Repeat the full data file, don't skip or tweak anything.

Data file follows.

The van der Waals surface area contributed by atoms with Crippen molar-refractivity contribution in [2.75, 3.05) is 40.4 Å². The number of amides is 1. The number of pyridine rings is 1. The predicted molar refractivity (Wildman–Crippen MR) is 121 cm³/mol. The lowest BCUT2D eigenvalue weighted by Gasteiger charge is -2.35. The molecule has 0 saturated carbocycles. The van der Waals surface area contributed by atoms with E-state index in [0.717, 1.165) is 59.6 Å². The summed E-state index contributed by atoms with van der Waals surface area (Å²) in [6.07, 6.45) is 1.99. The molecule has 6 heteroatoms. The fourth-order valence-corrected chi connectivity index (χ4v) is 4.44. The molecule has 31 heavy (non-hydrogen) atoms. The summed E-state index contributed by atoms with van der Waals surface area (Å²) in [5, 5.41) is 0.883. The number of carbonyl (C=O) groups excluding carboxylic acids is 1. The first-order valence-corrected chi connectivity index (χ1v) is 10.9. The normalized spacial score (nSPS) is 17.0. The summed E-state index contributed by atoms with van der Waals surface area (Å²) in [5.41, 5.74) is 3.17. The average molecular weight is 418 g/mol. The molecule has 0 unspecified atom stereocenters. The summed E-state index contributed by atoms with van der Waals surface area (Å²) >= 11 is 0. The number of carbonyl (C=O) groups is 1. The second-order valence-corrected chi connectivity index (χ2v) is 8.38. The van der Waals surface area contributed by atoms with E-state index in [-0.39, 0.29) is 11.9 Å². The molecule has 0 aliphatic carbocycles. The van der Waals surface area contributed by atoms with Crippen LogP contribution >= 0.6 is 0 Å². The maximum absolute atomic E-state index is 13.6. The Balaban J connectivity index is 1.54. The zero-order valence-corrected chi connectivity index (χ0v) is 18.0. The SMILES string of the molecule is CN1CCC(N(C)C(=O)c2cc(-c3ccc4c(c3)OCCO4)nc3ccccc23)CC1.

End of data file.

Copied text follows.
The van der Waals surface area contributed by atoms with Crippen molar-refractivity contribution in [2.75, 3.05) is 40.4 Å². The number of amides is 1. The number of pyridine rings is 1. The predicted molar refractivity (Wildman–Crippen MR) is 121 cm³/mol. The lowest BCUT2D eigenvalue weighted by Gasteiger charge is -2.35. The molecule has 0 saturated carbocycles. The van der Waals surface area contributed by atoms with E-state index in [0.717, 1.165) is 59.6 Å². The summed E-state index contributed by atoms with van der Waals surface area (Å²) in [6.07, 6.45) is 1.99. The molecule has 6 heteroatoms. The fourth-order valence-corrected chi connectivity index (χ4v) is 4.44. The molecule has 31 heavy (non-hydrogen) atoms. The summed E-state index contributed by atoms with van der Waals surface area (Å²) in [5, 5.41) is 0.883. The number of carbonyl (C=O) groups excluding carboxylic acids is 1. The first-order valence-corrected chi connectivity index (χ1v) is 10.9. The normalized spacial score (nSPS) is 17.0. The summed E-state index contributed by atoms with van der Waals surface area (Å²) in [5.41, 5.74) is 3.17. The average molecular weight is 418 g/mol. The molecule has 0 unspecified atom stereocenters. The summed E-state index contributed by atoms with van der Waals surface area (Å²) >= 11 is 0. The number of carbonyl (C=O) groups is 1. The second-order valence-corrected chi connectivity index (χ2v) is 8.38. The van der Waals surface area contributed by atoms with E-state index in [-0.39, 0.29) is 11.9 Å². The molecule has 0 aliphatic carbocycles. The van der Waals surface area contributed by atoms with Crippen LogP contribution >= 0.6 is 0 Å². The maximum absolute atomic E-state index is 13.6. The Balaban J connectivity index is 1.54. The zero-order valence-corrected chi connectivity index (χ0v) is 18.0. The SMILES string of the molecule is CN1CCC(N(C)C(=O)c2cc(-c3ccc4c(c3)OCCO4)nc3ccccc23)CC1.